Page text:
One of the mysteries of the English language finally explained.
cavalier, cavalryman, horseman, equestrianView synonyms
- ‘The poor chevalier de La Barre subsequently joined Calas in the ranks of the Enlightenment's martyrs.’
- ‘He was the official painter to the daughters of Louis XV, and then became painter to Jean Philippe, chevalier d' Orleans.’
- ‘Philippe, chevalier de Lorraine, like Guiche before him, bore a striking resemblance to Louis himself.’
- ‘Things go south, however, once the chevalier meets the noble gentry and gets down to the business of solving the mystery.’
- ‘In 1808 the imperial nobility was completed with the ranks of count, baron, and chevalier, all of them hereditary.’
- 1.1 A member of certain orders of knighthood or of modern French orders such as the Legion of Honour.
- ‘He was also made chevalier of the Légion d' Honneur and was honoured by a large number of learned societies around the world.’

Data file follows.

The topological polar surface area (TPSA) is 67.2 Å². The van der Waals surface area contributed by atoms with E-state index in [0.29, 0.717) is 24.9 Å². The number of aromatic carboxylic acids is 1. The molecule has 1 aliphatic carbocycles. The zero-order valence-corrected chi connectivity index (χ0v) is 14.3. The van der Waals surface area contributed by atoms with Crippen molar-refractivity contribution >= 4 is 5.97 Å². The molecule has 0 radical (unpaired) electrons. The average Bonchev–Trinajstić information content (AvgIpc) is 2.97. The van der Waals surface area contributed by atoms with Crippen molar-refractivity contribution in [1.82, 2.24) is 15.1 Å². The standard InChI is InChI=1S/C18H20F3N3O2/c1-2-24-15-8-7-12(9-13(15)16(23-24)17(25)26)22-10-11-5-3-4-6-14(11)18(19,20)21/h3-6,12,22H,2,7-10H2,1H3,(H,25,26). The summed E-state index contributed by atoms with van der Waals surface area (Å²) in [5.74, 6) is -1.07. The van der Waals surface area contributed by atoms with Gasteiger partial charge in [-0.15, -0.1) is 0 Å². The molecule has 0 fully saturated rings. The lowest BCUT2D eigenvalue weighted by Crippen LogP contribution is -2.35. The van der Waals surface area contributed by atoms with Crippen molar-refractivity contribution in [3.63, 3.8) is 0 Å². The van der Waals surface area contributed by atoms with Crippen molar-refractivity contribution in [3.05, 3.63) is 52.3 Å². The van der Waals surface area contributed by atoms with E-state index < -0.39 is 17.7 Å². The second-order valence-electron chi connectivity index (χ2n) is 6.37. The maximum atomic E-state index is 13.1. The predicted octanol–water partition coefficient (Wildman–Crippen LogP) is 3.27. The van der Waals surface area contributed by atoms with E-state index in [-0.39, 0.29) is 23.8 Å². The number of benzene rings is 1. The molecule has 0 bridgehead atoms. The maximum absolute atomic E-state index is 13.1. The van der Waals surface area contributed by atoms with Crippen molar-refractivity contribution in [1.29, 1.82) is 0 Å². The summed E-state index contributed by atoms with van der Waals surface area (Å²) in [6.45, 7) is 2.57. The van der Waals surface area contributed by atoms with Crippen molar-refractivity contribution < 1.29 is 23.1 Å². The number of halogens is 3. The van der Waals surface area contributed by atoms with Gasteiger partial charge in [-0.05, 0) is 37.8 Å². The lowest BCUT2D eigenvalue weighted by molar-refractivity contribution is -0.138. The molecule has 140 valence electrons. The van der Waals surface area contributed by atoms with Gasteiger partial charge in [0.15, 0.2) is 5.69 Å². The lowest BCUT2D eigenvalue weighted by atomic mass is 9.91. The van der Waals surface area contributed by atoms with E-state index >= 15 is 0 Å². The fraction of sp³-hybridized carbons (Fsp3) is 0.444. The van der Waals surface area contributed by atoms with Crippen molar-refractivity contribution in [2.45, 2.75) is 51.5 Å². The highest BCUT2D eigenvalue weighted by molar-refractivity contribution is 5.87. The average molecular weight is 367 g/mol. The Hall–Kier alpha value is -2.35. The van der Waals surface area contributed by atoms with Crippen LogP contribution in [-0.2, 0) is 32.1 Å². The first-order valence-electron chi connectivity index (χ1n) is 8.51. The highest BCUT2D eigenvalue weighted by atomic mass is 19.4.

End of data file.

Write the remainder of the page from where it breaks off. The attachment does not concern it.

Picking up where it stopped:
- ‘He was also honoured with France's highest cultural honour, becoming a chevalier of the Legion d' Honneur, in the same year Sophie met a brutal death.’
- ‘Coolidge organised courses for his men at the Sorbonne in 1919 and in that year the French government made him a chevalier of the Légion d' Honneur.’
- ‘He was made a chevalier of the French Legion of Honor in 1896, and received the Order of Saint Michael from the government of Bavaria in 1898.’
- ‘He was made a chevalier of the Legion of Honour by his second country in 1896 and a commander of the order in 1933.’
- 1.2British A title of the Old and Young Pretenders.
- ‘If anybody needs reminding, Hector and Plunder also went by the names of Charles Edward and Henry Benedict, i.e. the Young Pretender / Chevalier and his brother.’
Late Middle English (denoting a horseman or mounted knight): from Old French, from medieval Latin caballarius, from Latin caballus ‘horse’. Compare with caballero and cavalier.
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